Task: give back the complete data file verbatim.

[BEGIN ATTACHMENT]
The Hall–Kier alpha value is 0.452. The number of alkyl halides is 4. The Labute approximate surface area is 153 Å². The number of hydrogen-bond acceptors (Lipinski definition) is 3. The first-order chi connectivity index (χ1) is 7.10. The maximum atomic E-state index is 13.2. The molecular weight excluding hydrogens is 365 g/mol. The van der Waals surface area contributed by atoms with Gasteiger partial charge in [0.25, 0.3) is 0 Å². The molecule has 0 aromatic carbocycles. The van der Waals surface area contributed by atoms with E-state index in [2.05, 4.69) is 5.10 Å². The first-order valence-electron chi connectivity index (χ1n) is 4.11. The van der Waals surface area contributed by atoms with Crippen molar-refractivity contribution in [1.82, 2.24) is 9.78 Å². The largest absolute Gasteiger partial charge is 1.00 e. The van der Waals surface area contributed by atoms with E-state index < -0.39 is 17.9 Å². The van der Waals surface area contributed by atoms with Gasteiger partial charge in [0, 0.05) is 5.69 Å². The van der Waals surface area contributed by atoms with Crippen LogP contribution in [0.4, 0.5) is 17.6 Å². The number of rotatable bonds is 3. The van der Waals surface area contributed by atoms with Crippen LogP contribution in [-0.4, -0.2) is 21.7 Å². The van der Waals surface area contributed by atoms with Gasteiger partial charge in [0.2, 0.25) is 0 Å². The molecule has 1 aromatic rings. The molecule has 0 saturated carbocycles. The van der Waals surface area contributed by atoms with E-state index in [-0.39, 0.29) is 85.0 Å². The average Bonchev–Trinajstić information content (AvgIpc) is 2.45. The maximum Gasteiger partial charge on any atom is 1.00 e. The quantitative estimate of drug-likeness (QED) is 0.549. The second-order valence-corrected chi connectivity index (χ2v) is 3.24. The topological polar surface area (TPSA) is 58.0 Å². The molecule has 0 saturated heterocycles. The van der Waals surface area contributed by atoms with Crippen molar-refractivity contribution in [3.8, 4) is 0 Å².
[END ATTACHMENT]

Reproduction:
The Hall–Kier alpha value is 0.452. The number of alkyl halides is 4. The Labute approximate surface area is 153 Å². The number of hydrogen-bond acceptors (Lipinski definition) is 3. The first-order chi connectivity index (χ1) is 7.10. The maximum atomic E-state index is 13.2. The molecular weight excluding hydrogens is 365 g/mol. The van der Waals surface area contributed by atoms with Gasteiger partial charge in [0.25, 0.3) is 0 Å². The molecule has 0 aromatic carbocycles. The van der Waals surface area contributed by atoms with E-state index in [2.05, 4.69) is 5.10 Å². The first-order valence-electron chi connectivity index (χ1n) is 4.11. The van der Waals surface area contributed by atoms with Crippen molar-refractivity contribution in [1.82, 2.24) is 9.78 Å². The largest absolute Gasteiger partial charge is 1.00 e. The van der Waals surface area contributed by atoms with E-state index < -0.39 is 17.9 Å². The van der Waals surface area contributed by atoms with Gasteiger partial charge in [0, 0.05) is 5.69 Å². The van der Waals surface area contributed by atoms with Crippen LogP contribution in [0.4, 0.5) is 17.6 Å². The number of rotatable bonds is 3. The van der Waals surface area contributed by atoms with Crippen LogP contribution in [-0.4, -0.2) is 21.7 Å². The van der Waals surface area contributed by atoms with Gasteiger partial charge in [0.2, 0.25) is 0 Å². The molecule has 1 aromatic rings. The molecule has 0 saturated carbocycles. The van der Waals surface area contributed by atoms with E-state index in [-0.39, 0.29) is 85.0 Å². The average Bonchev–Trinajstić information content (AvgIpc) is 2.45. The maximum Gasteiger partial charge on any atom is 1.00 e. The quantitative estimate of drug-likeness (QED) is 0.549. The second-order valence-corrected chi connectivity index (χ2v) is 3.24. The topological polar surface area (TPSA) is 58.0 Å². The molecule has 0 saturated heterocycles. The van der Waals surface area contributed by atoms with Crippen molar-refractivity contribution in [3.8, 4) is 0 Å².